Two Steps Forward, One Step Back? Sustainability in the Face of COVID-19
By Saurabh Kumar
Since early March, seemingly every aspect of modern life has changed in the blink of an eye. The reality we knew has come to a crashing halt as the novel coronavirus has torn its way through our communities. The changing landscape has yielded many uncertainties for careers, education, everyday life, and the environment. With the looming threat of irreversible climate change just over the horizon, social attitudes surrounding environmentally conscious behavior and sustainable consumerism have evolved over the last several years. However, with the sudden onset of the COVID-19 pandemic, the discussion on climate change has become increasingly more complex. The societal shocks of the pandemic have resulted in policy and behavioral changes—both in the personal and corporate spheres—with complicated implications for the environment.
With governmental and social forces compelling individuals to stay at home, many facets of the commercial and consumer world were forced to undergo sudden shifts. The pandemic has resulted in the creation of more waste. Many nations, including the United States, have put a hold on recycling programs for fear that recycling facilities could result in spread of the coronavirus. Additionally, single-use plastic products have resurged as a result of the pandemic. With rising apprehension toward reusable plastic goods, many restaurant chains have stopped using them. Plastic bags have also made a comeback during the pandemic as many states and municipalities such as New York, Massachusetts, California, and others have temporarily lifted taxes imposed on them, though many such taxes have now been reimposed. Disposable masks are proving to be an environmental threat as well, as they commonly appear in litter and waste streams. Dr. Christian Dunn, Director of The Plastic Research Centre of Wales said in an interview with BBC News that the impact of single-use plastics would last forever. The NRDC reports that single-use plastics have had negative effects on marine life and the climate because of their tendency to end up in waterways and the plastic industry’s significant role in greenhouse gas emission.
Individual consumption trends are showing signs that more people are moving towards more sustainable purchasing habits, though. According to research done by the NYU Stern Center for Sustainable Business, sustainably marketed goods accounted for over half of the total market growth for consumer-packaged goods from 2015 to 2019. The study also found that this trend is continuing through the pandemic. While sustainable purchasing habits are not evident in all demographics, they show to be widely prevalent. Tensie Whelan, Director of the NYU Stern Center for Sustainable Business reports that all demographics besides retirees tend to buy products that are marketed as being sustainable. Additionally, she says, “I think the challenge for some demographics is that the products are not available in the stores they frequent or that the premiums are too high.”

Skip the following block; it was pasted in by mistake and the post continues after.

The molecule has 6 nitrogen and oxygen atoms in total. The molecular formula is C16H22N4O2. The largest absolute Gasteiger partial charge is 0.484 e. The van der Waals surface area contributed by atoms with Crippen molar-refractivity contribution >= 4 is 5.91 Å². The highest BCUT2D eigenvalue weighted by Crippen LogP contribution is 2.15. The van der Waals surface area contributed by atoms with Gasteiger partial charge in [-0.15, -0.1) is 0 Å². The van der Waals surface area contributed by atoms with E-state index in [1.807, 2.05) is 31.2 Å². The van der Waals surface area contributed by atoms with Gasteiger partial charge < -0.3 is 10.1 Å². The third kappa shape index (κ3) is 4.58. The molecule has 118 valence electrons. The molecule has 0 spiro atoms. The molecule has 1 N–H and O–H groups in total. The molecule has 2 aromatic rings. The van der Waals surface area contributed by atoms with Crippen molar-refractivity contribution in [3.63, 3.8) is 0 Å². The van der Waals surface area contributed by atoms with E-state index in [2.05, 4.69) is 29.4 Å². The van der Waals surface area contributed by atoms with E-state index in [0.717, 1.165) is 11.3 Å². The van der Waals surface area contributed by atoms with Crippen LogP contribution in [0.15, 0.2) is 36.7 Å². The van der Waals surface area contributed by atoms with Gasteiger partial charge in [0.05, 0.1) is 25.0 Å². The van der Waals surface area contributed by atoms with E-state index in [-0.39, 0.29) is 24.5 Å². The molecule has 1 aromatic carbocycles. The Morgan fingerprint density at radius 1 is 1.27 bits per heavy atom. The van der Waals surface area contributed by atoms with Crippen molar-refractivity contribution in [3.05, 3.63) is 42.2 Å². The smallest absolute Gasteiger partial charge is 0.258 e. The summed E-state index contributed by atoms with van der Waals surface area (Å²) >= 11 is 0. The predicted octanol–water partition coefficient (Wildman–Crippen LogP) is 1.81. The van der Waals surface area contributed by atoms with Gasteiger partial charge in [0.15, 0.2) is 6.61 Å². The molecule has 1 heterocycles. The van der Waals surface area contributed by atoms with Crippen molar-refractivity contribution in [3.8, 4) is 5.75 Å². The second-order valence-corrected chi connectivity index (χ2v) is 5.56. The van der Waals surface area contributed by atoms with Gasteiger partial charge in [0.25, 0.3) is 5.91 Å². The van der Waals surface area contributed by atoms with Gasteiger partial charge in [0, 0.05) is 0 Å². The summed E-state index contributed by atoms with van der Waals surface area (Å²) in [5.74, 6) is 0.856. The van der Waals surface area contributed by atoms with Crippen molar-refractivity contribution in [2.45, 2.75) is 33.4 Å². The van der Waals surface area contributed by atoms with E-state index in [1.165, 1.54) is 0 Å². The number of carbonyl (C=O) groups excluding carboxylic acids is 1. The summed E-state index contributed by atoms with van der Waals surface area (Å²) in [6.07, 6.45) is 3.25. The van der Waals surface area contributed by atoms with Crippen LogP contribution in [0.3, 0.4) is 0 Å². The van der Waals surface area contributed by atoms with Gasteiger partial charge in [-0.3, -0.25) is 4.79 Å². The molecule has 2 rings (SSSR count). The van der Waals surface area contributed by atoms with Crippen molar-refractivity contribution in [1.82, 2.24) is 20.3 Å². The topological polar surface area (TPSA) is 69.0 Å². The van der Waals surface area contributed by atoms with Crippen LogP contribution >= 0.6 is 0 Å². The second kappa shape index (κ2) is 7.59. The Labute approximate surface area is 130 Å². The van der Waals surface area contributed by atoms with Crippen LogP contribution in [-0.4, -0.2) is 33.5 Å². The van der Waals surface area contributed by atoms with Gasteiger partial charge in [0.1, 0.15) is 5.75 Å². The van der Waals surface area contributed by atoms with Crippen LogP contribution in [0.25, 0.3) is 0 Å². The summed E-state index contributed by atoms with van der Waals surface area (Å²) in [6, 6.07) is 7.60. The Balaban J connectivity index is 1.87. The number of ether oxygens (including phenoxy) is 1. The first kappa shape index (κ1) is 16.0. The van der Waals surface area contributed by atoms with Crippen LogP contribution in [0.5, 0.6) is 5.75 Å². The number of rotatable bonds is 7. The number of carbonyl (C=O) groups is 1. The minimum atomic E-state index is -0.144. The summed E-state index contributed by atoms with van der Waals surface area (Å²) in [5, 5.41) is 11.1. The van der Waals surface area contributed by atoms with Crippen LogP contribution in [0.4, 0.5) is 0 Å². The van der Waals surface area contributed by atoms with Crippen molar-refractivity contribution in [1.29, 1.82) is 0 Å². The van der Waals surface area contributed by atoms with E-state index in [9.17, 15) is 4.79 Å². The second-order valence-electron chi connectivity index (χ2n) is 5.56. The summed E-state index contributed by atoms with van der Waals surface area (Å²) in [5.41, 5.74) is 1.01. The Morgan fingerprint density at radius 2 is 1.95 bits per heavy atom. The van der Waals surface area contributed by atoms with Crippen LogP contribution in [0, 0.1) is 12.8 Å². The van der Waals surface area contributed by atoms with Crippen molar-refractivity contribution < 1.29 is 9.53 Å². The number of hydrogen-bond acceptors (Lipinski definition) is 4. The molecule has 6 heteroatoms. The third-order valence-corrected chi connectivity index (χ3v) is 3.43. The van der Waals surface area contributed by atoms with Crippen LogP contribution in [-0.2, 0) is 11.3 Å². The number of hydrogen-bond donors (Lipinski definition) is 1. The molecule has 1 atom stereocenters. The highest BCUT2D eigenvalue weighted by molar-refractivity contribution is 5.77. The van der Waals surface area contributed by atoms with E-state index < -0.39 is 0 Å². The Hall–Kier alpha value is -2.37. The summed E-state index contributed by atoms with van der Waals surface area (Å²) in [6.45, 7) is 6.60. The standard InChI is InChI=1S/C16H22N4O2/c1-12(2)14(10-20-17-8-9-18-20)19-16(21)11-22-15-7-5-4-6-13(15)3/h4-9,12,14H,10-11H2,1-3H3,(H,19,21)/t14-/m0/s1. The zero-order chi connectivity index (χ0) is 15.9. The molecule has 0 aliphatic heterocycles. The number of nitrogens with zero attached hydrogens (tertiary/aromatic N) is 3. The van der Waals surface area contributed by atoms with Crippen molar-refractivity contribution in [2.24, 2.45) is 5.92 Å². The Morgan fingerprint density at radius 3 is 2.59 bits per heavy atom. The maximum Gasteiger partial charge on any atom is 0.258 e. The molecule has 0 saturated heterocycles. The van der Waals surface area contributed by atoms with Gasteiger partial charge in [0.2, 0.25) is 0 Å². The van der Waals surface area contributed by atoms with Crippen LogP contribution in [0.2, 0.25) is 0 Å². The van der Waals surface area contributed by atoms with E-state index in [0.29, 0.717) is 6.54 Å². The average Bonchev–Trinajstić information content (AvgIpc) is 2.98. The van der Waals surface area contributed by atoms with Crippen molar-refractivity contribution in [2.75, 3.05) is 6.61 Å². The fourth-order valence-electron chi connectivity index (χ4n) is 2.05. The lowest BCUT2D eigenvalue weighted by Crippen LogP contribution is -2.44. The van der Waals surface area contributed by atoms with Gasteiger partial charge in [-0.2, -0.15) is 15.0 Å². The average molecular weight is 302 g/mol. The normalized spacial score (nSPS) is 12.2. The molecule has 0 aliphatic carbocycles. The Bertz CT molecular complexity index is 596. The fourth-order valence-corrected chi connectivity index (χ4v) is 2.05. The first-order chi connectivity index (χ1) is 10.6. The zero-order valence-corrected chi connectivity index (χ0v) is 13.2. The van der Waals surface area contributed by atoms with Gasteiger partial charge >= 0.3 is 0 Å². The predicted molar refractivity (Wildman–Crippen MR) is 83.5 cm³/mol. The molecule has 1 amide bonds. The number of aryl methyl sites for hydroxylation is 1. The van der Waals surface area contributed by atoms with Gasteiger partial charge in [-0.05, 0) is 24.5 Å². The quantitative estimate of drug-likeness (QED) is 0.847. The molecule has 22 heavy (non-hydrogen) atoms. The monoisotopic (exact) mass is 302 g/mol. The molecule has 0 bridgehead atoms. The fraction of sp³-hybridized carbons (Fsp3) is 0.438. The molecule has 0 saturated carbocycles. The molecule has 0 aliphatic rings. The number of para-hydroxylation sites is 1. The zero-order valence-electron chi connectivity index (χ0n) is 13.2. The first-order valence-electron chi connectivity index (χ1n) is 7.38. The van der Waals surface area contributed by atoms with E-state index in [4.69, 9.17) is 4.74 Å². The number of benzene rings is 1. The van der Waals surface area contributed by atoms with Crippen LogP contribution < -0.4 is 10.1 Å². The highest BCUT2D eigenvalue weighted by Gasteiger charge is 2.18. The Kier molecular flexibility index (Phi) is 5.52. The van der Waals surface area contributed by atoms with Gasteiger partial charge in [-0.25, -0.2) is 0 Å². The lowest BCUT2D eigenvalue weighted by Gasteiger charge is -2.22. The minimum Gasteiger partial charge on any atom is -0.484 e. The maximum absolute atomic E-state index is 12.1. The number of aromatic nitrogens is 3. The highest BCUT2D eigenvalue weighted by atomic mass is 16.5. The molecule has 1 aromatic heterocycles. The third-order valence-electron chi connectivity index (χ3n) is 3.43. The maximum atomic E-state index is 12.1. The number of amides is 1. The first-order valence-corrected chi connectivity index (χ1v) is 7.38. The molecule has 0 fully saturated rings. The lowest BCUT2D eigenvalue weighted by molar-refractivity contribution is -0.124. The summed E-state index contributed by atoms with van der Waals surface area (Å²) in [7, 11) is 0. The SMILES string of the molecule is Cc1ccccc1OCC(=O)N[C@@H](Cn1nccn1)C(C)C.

Some trends in the corporate sphere are looking hopeful as well. The slowdown in manufacturing and necessity for emission-producing transportation such as driving, many places around the globe have seen a reduction in air pollutants. According to the European Space Agency (ESA), concentrations of NO₂ and PM2.5 have fallen in many parts of Europe and China. Olivier Jan of Deloitte also suggests that the pandemic will prove to accelerate the positive attitudes surrounding sustainable business that had been on the ride before its onset. Jan believes that the pandemic brings opportunity for increased investment in companies with sustainable business models, and for companies to reimagine their supply chains to be more resilient. Additionally, he believes that the pandemic could be just the right impetus for a more globally united approach to combating climate change that we need and have been waiting for.
While only time will reveal the true future fated by the novel coronavirus pandemic, individual consumer behaviors and foundational changes in supply chain are creating new reasons to believe we could be witnessing promising growth. Although the pandemic has resulted in an increase in waste production, consumer propensity to purchase sustainably marketed products continues to grow, and sustainably marketed goods are accounting for an increasingly large share of overall market growth. Reduced emissions attributed to supply chains have also created measurable improvements in pollution, and the pandemic could serve to accelerate these new and positive shifts in addition to continually progressing attitudes in regard to the value of sustainability.
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